Welcome to the second installment of the first virtual book club at Book Allowance. The book is “Little Bee” by Chris Cleave. I’m happy to introduce Rebeca Barroso, my partner in crime. The plan is to alternate entries like old-school mail. You remember mail, right? Anyway, we’ll go back and forth until we’ve exhausted the raised topics. There may be spoilers.
By Rebeca Barroso
Indeed, a couple of thousand miles sadly do separate us, but discussing a novel over coffee is, though literally impossible, thankfully, virtually quite possible. At least, I’m having coffee, aren’t you?
I hadn’t heard the hype over Little Bee, but when I saw it was the same author as Incendiary, I thought I should give it a chance. I didn’t read it, but the film was rather good. In fact, knowing this book will be made into a film soon, too, colored the way I saw the characters, but that’s not relevant.
Structure and narrative voice. You are right Jilly, the author did a great job of establishing many questions for whose answers I, as a reader, kept turning the pages. And with every new page I found the plot thickened even further and even more questions were unanswered and complications arose for which I needed resolutions, and I kept reading on.
However, more than that –and my curiosity really is the driving force behind most of the things I pursue – what kept me turning page after page wasn’t chasing after the answers. In fact, I even wondered if he’d be successful in meeting the impossibly high expectations of the atrocious events that my imagination was already concocting about what happened in the beach. I once saw a documentary on the making of Jaws and they said its true success was to have the plastic shark break down and be useless for the shots because in horror, true terror comes from never showing you what happens, but to give you a whiff of it and then let you imagine the rest. I was very apprehensive about the chapter where I would no longer wonder but be presented with what actually happened at that beach. (He did, though, absolutely portray with amazing efficacy the truly horrific events at the beach without falling short of expectations, but we can discuss that in another installment.)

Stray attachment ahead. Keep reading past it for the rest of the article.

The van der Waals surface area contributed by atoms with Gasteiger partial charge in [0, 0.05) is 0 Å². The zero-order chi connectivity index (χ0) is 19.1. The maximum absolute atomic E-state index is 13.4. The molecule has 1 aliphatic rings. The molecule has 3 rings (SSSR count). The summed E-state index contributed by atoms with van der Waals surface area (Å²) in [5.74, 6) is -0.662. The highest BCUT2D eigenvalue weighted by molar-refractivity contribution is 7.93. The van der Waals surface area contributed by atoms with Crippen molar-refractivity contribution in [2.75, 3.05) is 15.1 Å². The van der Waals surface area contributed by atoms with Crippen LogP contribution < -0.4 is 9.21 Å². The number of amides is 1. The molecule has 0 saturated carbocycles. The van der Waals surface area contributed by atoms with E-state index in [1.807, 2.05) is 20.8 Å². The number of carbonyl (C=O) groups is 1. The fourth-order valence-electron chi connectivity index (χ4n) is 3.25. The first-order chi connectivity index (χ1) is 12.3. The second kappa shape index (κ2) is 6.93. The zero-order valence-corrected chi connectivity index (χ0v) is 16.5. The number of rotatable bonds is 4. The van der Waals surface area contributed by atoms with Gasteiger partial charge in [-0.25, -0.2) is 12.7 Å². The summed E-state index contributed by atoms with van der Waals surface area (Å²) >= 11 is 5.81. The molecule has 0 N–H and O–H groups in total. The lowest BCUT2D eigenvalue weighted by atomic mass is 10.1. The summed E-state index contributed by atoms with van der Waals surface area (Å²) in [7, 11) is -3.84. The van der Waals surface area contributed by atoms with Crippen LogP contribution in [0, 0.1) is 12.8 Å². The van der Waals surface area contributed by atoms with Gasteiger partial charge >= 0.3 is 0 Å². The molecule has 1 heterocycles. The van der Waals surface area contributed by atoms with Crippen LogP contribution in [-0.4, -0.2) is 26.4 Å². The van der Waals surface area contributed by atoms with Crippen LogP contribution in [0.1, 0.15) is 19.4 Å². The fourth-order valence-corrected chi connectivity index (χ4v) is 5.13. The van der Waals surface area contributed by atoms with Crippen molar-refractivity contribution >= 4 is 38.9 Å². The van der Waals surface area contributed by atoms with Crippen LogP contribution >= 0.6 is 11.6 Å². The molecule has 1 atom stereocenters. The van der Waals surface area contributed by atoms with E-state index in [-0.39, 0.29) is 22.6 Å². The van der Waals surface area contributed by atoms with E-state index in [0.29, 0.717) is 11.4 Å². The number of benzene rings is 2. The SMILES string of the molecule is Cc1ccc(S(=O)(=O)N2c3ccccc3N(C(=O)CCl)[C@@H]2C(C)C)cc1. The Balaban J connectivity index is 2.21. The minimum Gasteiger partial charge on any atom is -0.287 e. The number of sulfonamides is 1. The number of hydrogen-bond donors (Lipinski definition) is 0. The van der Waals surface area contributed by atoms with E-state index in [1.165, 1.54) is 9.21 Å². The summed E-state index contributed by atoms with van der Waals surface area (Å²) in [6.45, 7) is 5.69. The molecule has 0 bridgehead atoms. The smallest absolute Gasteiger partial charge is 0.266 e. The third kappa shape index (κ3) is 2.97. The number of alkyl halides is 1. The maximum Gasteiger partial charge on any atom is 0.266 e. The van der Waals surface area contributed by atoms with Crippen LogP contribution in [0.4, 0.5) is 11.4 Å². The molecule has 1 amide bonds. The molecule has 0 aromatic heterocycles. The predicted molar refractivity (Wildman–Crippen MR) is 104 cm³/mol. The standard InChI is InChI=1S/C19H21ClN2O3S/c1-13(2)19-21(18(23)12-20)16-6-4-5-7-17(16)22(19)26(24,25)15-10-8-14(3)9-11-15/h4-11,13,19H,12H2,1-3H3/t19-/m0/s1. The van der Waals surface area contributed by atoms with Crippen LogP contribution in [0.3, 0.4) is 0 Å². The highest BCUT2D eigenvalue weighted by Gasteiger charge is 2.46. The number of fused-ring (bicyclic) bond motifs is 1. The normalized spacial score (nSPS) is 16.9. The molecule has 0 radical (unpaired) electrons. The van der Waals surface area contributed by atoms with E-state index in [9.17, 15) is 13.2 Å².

Anyway, the true force behind my turning the pages… I was quietly enveloped by the lyrical rhythm of Little Bee’s voice and her amazing awareness of color. I was mesmerized. I was feeling the temperatures, touching the textures, smelling the scents, immersed in the dream-like hues, the tone of every single sentence… the visuals are very powerful and the language so melodic…
Sarah’s voice wasn’t quite as hypnotic but that’s not a flaw in the book, it’s what makes Sarah the classic white-bread Englishwoman from the suburbs. In my opinion the author did a great job of speaking from a female POV in both women, with the color of the Nigerian girl’s culture and language and the blandness of the Surrey girl’s sheltered life.
I felt the alternating from the melodic and colorful narrative of Little Bee to the more antiseptic narrative of Sarah was like coming in and out of reality, from flashback to present, from Nigeria to England, from another world to this one, from dreaming to waking.